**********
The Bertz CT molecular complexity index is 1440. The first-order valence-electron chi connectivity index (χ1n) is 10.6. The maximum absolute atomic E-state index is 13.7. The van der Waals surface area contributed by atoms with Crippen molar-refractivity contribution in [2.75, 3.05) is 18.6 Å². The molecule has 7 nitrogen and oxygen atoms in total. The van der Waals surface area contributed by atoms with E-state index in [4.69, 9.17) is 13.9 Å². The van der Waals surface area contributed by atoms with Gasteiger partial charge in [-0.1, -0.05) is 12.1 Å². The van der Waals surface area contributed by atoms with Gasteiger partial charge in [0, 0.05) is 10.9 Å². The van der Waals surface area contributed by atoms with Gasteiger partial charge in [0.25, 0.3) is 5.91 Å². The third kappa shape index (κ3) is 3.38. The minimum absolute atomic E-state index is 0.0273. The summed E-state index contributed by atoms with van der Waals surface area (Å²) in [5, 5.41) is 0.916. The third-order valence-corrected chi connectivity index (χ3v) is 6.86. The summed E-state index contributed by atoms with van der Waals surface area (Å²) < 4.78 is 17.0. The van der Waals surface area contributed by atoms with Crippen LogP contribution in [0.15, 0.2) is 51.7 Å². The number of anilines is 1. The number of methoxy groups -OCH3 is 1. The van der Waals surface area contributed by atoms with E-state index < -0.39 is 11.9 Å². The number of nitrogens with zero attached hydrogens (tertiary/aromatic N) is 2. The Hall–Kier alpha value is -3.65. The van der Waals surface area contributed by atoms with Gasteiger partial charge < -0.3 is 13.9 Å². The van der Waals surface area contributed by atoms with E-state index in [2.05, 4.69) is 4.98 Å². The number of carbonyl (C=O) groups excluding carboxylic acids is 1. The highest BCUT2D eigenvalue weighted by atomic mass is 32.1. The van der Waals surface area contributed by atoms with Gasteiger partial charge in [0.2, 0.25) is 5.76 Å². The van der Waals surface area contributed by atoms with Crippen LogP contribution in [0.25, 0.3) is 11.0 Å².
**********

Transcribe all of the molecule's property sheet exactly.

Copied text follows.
The Bertz CT molecular complexity index is 1440. The first-order valence-electron chi connectivity index (χ1n) is 10.6. The maximum absolute atomic E-state index is 13.7. The van der Waals surface area contributed by atoms with Crippen molar-refractivity contribution in [2.75, 3.05) is 18.6 Å². The molecule has 7 nitrogen and oxygen atoms in total. The van der Waals surface area contributed by atoms with E-state index in [4.69, 9.17) is 13.9 Å². The van der Waals surface area contributed by atoms with Gasteiger partial charge in [-0.1, -0.05) is 12.1 Å². The van der Waals surface area contributed by atoms with Gasteiger partial charge in [0, 0.05) is 10.9 Å². The van der Waals surface area contributed by atoms with Gasteiger partial charge in [0.25, 0.3) is 5.91 Å². The third kappa shape index (κ3) is 3.38. The minimum absolute atomic E-state index is 0.0273. The summed E-state index contributed by atoms with van der Waals surface area (Å²) in [5, 5.41) is 0.916. The third-order valence-corrected chi connectivity index (χ3v) is 6.86. The summed E-state index contributed by atoms with van der Waals surface area (Å²) < 4.78 is 17.0. The van der Waals surface area contributed by atoms with Crippen LogP contribution in [0.15, 0.2) is 51.7 Å². The number of anilines is 1. The number of methoxy groups -OCH3 is 1. The van der Waals surface area contributed by atoms with E-state index < -0.39 is 11.9 Å². The number of nitrogens with zero attached hydrogens (tertiary/aromatic N) is 2. The Hall–Kier alpha value is -3.65. The van der Waals surface area contributed by atoms with Gasteiger partial charge < -0.3 is 13.9 Å². The van der Waals surface area contributed by atoms with E-state index in [2.05, 4.69) is 4.98 Å². The number of carbonyl (C=O) groups excluding carboxylic acids is 1. The highest BCUT2D eigenvalue weighted by atomic mass is 32.1. The van der Waals surface area contributed by atoms with Gasteiger partial charge in [0.2, 0.25) is 5.76 Å². The van der Waals surface area contributed by atoms with Crippen LogP contribution in [0.25, 0.3) is 11.0 Å².